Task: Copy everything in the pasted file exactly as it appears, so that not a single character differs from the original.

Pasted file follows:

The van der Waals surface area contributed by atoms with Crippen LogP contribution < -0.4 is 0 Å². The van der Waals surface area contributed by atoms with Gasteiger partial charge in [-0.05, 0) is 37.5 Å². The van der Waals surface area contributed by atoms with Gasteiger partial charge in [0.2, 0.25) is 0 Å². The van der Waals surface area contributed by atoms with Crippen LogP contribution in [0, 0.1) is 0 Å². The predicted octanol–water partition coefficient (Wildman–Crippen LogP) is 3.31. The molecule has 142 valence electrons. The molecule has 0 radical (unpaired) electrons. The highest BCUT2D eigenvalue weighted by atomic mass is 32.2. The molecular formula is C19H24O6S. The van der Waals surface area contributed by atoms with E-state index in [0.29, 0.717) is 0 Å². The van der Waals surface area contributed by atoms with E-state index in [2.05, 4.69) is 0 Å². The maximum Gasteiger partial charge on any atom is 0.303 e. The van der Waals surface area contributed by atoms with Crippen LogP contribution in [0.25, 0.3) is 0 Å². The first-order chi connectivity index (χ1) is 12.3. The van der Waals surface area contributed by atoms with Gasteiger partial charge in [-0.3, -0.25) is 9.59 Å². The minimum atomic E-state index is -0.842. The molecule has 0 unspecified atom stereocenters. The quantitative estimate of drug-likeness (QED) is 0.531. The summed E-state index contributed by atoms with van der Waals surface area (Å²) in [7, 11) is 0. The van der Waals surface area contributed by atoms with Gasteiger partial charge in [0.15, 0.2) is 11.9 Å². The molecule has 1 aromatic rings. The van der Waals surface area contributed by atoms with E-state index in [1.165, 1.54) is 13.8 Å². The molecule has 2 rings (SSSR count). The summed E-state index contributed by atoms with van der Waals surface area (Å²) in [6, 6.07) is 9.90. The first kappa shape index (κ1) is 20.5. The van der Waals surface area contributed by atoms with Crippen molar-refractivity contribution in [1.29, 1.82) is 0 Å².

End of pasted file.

The van der Waals surface area contributed by atoms with Crippen LogP contribution < -0.4 is 0 Å². The van der Waals surface area contributed by atoms with Gasteiger partial charge in [-0.05, 0) is 37.5 Å². The van der Waals surface area contributed by atoms with Gasteiger partial charge in [0.2, 0.25) is 0 Å². The van der Waals surface area contributed by atoms with Crippen LogP contribution in [0, 0.1) is 0 Å². The predicted octanol–water partition coefficient (Wildman–Crippen LogP) is 3.31. The molecule has 142 valence electrons. The molecule has 0 radical (unpaired) electrons. The highest BCUT2D eigenvalue weighted by atomic mass is 32.2. The molecular formula is C19H24O6S. The van der Waals surface area contributed by atoms with E-state index in [0.29, 0.717) is 0 Å². The van der Waals surface area contributed by atoms with E-state index in [2.05, 4.69) is 0 Å². The maximum Gasteiger partial charge on any atom is 0.303 e. The van der Waals surface area contributed by atoms with Crippen LogP contribution in [0.25, 0.3) is 0 Å². The first-order chi connectivity index (χ1) is 12.3. The van der Waals surface area contributed by atoms with Gasteiger partial charge in [-0.3, -0.25) is 9.59 Å². The minimum atomic E-state index is -0.842. The molecule has 0 unspecified atom stereocenters. The quantitative estimate of drug-likeness (QED) is 0.531. The summed E-state index contributed by atoms with van der Waals surface area (Å²) in [7, 11) is 0. The van der Waals surface area contributed by atoms with Gasteiger partial charge in [0.15, 0.2) is 11.9 Å². The molecule has 1 aromatic rings. The van der Waals surface area contributed by atoms with E-state index in [1.165, 1.54) is 13.8 Å². The molecule has 2 rings (SSSR count). The summed E-state index contributed by atoms with van der Waals surface area (Å²) in [6, 6.07) is 9.90. The first kappa shape index (κ1) is 20.5. The van der Waals surface area contributed by atoms with Crippen molar-refractivity contribution in [1.29, 1.82) is 0 Å².